Table 1. Geographic location of where business activities are made (represented by percentage)

Table 2. Location of business activities (represented by percentage)

Table 3. Business activities carried out by enterprises in support of overseas operations between 2007 and 2009  (Represented by percentage)


According to Table 3, marketing activities to support products and services was the most common business activity with about 60%, 65% and 70% of small, medium, and large firms respectively undertaking these activities overseas. This is followed by the production of goods, provision of services, distribution and logistics, and engineering services across all firm sizes except for the distribution and logistics for medium and large enterprises that jumps slightly above the provision of services. R&D was ranked 6th at virtually the same level with accounting and was only undertaken by between 25%, 33% and 40% of small, medium, and large firms. The results clearly indicate that the bulk of Canadian manufacturing firms perform their R&D at home rather than overseas and that most of the R&D conducted overseas is adaptive in nature since they are carried out in support of the overseas operations. Further, the changes in the proportion of firms undertaking these business activities overseas between 2007 and 2009 has changed marginally, which suggests stable or little growth in overseas operations.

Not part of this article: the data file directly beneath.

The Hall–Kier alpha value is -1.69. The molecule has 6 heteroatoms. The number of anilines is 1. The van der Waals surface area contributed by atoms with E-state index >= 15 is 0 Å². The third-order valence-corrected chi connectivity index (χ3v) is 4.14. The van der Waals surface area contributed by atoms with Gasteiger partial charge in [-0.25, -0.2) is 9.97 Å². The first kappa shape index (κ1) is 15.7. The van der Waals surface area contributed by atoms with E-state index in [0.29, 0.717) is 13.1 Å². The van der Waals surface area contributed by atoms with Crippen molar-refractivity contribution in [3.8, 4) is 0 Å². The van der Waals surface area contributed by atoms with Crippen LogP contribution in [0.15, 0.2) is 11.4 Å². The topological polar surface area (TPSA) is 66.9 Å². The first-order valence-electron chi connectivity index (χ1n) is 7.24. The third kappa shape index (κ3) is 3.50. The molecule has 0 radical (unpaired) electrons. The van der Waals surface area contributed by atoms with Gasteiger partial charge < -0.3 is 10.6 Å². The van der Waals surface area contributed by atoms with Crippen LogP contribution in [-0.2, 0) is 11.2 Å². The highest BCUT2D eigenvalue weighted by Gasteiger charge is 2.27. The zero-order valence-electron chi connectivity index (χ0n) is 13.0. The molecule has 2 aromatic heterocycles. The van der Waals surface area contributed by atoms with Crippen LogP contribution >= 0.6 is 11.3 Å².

Table 4 shows the distribution of firms that expanded their overseas capacity through a combination of mergers and acquisitions and the establishment of new facilities between 2007 and 2009. It can be seen that among the six business activities most frequently undertaken by Canadian manufacturing firms overseas, R&D was ranked last followed closely by engineering services. Production of goods and services were the top two activities where capacity was expanded. Indeed, less than 20% of small and medium firms and about

25% of large firms expanded their overseas capacity across these business activities. In addition, the vast majority of firms, regardless of size classification, listed the U.S. and China as the top two most important countries in which they made changes to their business operations. The U.K. was listed as the third country for the majority small firms and Mexico was listed for medium and large firms. Thus, it is clear that the overseas operations of Canadian manufacturing firms are highly concentrated in just three countries.

For comparison purposes, Table 5 presents the expansion in domestic capacity for the same set of business activities during 2007-2009 due to the combination of mergers and acquisitions and the creation of new facilities. This Table provides insights into the willingness of Canadian enterprises to grow and expand within Canada.